Filing taxes as a small business owner is more challenging than simply filing individual taxes. The tax cuts and jobs act recently made business tax filings even more complicated. Different tax rules apply depending upon your business entity type. Additionally, there have been changes to deductions. depreciation and expenses that can be claimed. Many new provisions have been added and in some states, the amount that can be written off for state and local taxes has been capped.
The US tax code is full of penalties too. Some common reasons the IRS charges penalties include, underpayment of estimated taxes, failure to pay taxes reported on an informational return, failure to file or missing filing deadlines, and errors due to negligence. Moreover, overlooking deductions can also result in a smaller refund or paying higher taxes. It’s always advisable to seek professional advice with respect to business taxes, and not be self-prepared as a way to prevent falling into tax-traps.
Compliance risk is where you break laws or fail to follow established federal, state, or municipal regulations. In many cases, compliance risk is due to simple oversight or human error and not one of deliberately or wantonly violating laws and regulations. However, compliance issues can cause legal liabilities for a business.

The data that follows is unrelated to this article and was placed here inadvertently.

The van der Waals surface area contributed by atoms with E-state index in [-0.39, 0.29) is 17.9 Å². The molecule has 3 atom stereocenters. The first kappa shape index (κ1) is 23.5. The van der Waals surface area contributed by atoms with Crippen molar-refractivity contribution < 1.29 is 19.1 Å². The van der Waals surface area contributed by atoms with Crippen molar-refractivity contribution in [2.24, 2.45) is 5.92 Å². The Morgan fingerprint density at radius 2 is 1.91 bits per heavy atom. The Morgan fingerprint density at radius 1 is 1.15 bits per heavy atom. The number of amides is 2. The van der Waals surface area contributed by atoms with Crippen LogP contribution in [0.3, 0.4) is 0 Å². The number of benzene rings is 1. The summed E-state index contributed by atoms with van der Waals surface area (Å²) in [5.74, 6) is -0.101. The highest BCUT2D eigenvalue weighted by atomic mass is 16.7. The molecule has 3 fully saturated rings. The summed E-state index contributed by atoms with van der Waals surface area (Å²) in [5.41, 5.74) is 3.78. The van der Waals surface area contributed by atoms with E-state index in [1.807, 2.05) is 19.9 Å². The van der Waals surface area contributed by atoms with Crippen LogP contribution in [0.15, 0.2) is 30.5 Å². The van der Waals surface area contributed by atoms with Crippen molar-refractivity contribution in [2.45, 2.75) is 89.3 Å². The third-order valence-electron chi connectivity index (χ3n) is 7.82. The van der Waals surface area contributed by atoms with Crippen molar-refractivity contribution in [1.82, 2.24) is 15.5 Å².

Compliance risk – also called regulatory risk – is not only something to be considered in large companies. One common example of a compliance risk might be that your industry requires an eyewash station for employees. Not having one, or not even knowing that you need one for your industry represents a degree of compliance risk. Another example of compliance risk is a product that does not adhere to properly established safety standards. One compliance risk I have personally witnessed is where a landscaper begins working prior to 8:00 AM and received a noise complaint.
Country risk is where doing business in a country that experiences negative effects associated with political events or with its economy. For example, you may make a product that you sell to another business, who then bundles your product into their product that they sell to China, and is exposed to tariffs in the trade war.
Have you considered your exposure to financial and governmental business risk lately, and devised a plan to deal with potential problems?